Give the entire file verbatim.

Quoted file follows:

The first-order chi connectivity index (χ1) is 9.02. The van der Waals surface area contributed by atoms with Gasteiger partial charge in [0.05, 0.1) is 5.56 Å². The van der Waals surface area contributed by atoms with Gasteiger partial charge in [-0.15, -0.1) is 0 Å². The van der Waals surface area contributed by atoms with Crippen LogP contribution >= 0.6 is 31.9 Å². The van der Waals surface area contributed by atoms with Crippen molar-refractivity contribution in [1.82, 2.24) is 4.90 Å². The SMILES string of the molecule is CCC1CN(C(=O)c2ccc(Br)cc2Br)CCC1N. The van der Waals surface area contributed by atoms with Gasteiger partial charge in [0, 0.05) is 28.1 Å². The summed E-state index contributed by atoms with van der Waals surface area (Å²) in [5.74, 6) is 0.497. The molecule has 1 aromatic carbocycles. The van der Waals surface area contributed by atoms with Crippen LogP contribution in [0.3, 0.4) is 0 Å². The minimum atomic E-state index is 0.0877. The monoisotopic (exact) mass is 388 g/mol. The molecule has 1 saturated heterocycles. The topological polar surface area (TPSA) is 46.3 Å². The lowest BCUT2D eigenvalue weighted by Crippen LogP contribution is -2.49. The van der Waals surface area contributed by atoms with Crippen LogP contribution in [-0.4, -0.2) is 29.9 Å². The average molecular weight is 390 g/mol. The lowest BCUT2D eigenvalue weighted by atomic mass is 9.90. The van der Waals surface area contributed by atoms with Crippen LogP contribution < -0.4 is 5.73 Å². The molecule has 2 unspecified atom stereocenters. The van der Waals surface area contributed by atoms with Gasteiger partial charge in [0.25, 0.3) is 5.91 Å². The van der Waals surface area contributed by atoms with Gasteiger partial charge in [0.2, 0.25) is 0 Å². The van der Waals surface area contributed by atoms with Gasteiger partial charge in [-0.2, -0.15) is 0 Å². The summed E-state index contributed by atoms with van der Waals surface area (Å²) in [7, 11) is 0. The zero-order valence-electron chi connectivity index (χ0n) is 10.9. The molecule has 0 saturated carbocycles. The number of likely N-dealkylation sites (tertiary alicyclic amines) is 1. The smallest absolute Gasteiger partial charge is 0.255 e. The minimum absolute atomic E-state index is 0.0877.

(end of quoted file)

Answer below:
The first-order chi connectivity index (χ1) is 9.02. The van der Waals surface area contributed by atoms with Gasteiger partial charge in [0.05, 0.1) is 5.56 Å². The van der Waals surface area contributed by atoms with Gasteiger partial charge in [-0.15, -0.1) is 0 Å². The van der Waals surface area contributed by atoms with Crippen LogP contribution >= 0.6 is 31.9 Å². The van der Waals surface area contributed by atoms with Crippen molar-refractivity contribution in [1.82, 2.24) is 4.90 Å². The SMILES string of the molecule is CCC1CN(C(=O)c2ccc(Br)cc2Br)CCC1N. The van der Waals surface area contributed by atoms with Gasteiger partial charge in [0, 0.05) is 28.1 Å². The summed E-state index contributed by atoms with van der Waals surface area (Å²) in [5.74, 6) is 0.497. The molecule has 1 aromatic carbocycles. The van der Waals surface area contributed by atoms with Crippen LogP contribution in [0.3, 0.4) is 0 Å². The minimum atomic E-state index is 0.0877. The monoisotopic (exact) mass is 388 g/mol. The molecule has 1 saturated heterocycles. The topological polar surface area (TPSA) is 46.3 Å². The lowest BCUT2D eigenvalue weighted by Crippen LogP contribution is -2.49. The van der Waals surface area contributed by atoms with Crippen LogP contribution in [-0.4, -0.2) is 29.9 Å². The average molecular weight is 390 g/mol. The lowest BCUT2D eigenvalue weighted by atomic mass is 9.90. The van der Waals surface area contributed by atoms with Crippen LogP contribution < -0.4 is 5.73 Å². The molecule has 2 unspecified atom stereocenters. The van der Waals surface area contributed by atoms with Gasteiger partial charge in [0.25, 0.3) is 5.91 Å². The van der Waals surface area contributed by atoms with Gasteiger partial charge in [0.2, 0.25) is 0 Å². The van der Waals surface area contributed by atoms with Gasteiger partial charge in [-0.2, -0.15) is 0 Å². The summed E-state index contributed by atoms with van der Waals surface area (Å²) in [7, 11) is 0. The zero-order valence-electron chi connectivity index (χ0n) is 10.9. The molecule has 0 saturated carbocycles. The number of likely N-dealkylation sites (tertiary alicyclic amines) is 1. The smallest absolute Gasteiger partial charge is 0.255 e. The minimum absolute atomic E-state index is 0.0877.